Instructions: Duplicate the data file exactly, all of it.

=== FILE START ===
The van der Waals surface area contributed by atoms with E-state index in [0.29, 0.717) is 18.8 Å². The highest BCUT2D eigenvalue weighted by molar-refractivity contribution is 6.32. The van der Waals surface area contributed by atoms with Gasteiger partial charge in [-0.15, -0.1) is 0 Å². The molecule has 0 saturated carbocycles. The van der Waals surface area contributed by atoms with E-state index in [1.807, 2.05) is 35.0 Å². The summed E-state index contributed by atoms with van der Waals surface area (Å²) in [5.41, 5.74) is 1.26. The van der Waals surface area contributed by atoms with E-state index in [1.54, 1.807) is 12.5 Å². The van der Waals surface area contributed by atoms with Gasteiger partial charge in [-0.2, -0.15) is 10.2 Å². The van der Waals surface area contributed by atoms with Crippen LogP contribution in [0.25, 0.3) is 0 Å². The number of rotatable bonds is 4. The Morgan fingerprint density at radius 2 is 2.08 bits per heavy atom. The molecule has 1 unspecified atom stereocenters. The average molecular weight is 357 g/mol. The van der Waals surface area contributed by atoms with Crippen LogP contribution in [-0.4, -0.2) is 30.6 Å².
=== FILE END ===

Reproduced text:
The van der Waals surface area contributed by atoms with E-state index in [0.29, 0.717) is 18.8 Å². The highest BCUT2D eigenvalue weighted by molar-refractivity contribution is 6.32. The van der Waals surface area contributed by atoms with Gasteiger partial charge in [-0.15, -0.1) is 0 Å². The molecule has 0 saturated carbocycles. The van der Waals surface area contributed by atoms with E-state index in [1.807, 2.05) is 35.0 Å². The summed E-state index contributed by atoms with van der Waals surface area (Å²) in [5.41, 5.74) is 1.26. The van der Waals surface area contributed by atoms with E-state index in [1.54, 1.807) is 12.5 Å². The van der Waals surface area contributed by atoms with Gasteiger partial charge in [-0.2, -0.15) is 10.2 Å². The van der Waals surface area contributed by atoms with Crippen LogP contribution in [0.25, 0.3) is 0 Å². The number of rotatable bonds is 4. The Morgan fingerprint density at radius 2 is 2.08 bits per heavy atom. The molecule has 1 unspecified atom stereocenters. The average molecular weight is 357 g/mol. The van der Waals surface area contributed by atoms with Crippen LogP contribution in [-0.4, -0.2) is 30.6 Å².